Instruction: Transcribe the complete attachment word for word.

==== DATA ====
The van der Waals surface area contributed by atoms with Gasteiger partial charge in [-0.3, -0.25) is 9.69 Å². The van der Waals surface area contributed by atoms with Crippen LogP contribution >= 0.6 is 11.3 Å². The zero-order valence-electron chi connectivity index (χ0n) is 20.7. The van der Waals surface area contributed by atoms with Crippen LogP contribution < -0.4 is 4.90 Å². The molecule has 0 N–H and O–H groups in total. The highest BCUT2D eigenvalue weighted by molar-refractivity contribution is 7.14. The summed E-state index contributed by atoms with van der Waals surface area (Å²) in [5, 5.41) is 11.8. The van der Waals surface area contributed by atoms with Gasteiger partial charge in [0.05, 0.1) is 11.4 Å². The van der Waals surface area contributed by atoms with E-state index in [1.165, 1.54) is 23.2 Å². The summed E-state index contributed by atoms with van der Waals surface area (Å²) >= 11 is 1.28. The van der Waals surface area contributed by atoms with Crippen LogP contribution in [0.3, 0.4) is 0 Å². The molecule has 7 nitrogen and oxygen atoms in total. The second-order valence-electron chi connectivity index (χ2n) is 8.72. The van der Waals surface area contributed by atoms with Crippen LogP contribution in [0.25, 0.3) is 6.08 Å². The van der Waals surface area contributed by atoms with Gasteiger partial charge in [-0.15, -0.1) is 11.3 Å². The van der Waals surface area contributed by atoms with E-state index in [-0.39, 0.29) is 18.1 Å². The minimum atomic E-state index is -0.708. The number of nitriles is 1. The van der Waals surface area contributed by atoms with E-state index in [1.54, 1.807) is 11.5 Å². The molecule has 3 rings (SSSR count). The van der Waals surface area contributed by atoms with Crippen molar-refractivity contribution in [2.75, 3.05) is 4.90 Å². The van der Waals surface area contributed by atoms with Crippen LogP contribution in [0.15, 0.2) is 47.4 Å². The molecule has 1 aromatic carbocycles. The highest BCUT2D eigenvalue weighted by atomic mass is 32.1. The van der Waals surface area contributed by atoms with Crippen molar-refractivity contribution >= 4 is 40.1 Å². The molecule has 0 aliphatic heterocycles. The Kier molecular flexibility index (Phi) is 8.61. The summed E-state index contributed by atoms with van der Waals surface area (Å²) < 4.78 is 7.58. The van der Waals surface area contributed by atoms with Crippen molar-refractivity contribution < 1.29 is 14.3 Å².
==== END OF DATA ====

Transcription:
The van der Waals surface area contributed by atoms with Gasteiger partial charge in [-0.3, -0.25) is 9.69 Å². The van der Waals surface area contributed by atoms with Crippen LogP contribution >= 0.6 is 11.3 Å². The zero-order valence-electron chi connectivity index (χ0n) is 20.7. The van der Waals surface area contributed by atoms with Crippen LogP contribution < -0.4 is 4.90 Å². The molecule has 0 N–H and O–H groups in total. The highest BCUT2D eigenvalue weighted by molar-refractivity contribution is 7.14. The summed E-state index contributed by atoms with van der Waals surface area (Å²) in [5, 5.41) is 11.8. The van der Waals surface area contributed by atoms with Gasteiger partial charge in [0.05, 0.1) is 11.4 Å². The van der Waals surface area contributed by atoms with E-state index in [1.165, 1.54) is 23.2 Å². The summed E-state index contributed by atoms with van der Waals surface area (Å²) >= 11 is 1.28. The van der Waals surface area contributed by atoms with Crippen LogP contribution in [0.3, 0.4) is 0 Å². The molecule has 7 nitrogen and oxygen atoms in total. The second-order valence-electron chi connectivity index (χ2n) is 8.72. The van der Waals surface area contributed by atoms with Crippen LogP contribution in [0.25, 0.3) is 6.08 Å². The van der Waals surface area contributed by atoms with Gasteiger partial charge in [-0.15, -0.1) is 11.3 Å². The van der Waals surface area contributed by atoms with E-state index in [-0.39, 0.29) is 18.1 Å². The minimum atomic E-state index is -0.708. The number of nitriles is 1. The van der Waals surface area contributed by atoms with E-state index in [1.54, 1.807) is 11.5 Å². The molecule has 3 rings (SSSR count). The van der Waals surface area contributed by atoms with Crippen molar-refractivity contribution in [2.75, 3.05) is 4.90 Å². The van der Waals surface area contributed by atoms with Crippen LogP contribution in [0.15, 0.2) is 47.4 Å². The molecule has 1 aromatic carbocycles. The highest BCUT2D eigenvalue weighted by atomic mass is 32.1. The van der Waals surface area contributed by atoms with Crippen molar-refractivity contribution >= 4 is 40.1 Å². The molecule has 0 aliphatic heterocycles. The Kier molecular flexibility index (Phi) is 8.61. The summed E-state index contributed by atoms with van der Waals surface area (Å²) < 4.78 is 7.58. The van der Waals surface area contributed by atoms with Crippen molar-refractivity contribution < 1.29 is 14.3 Å².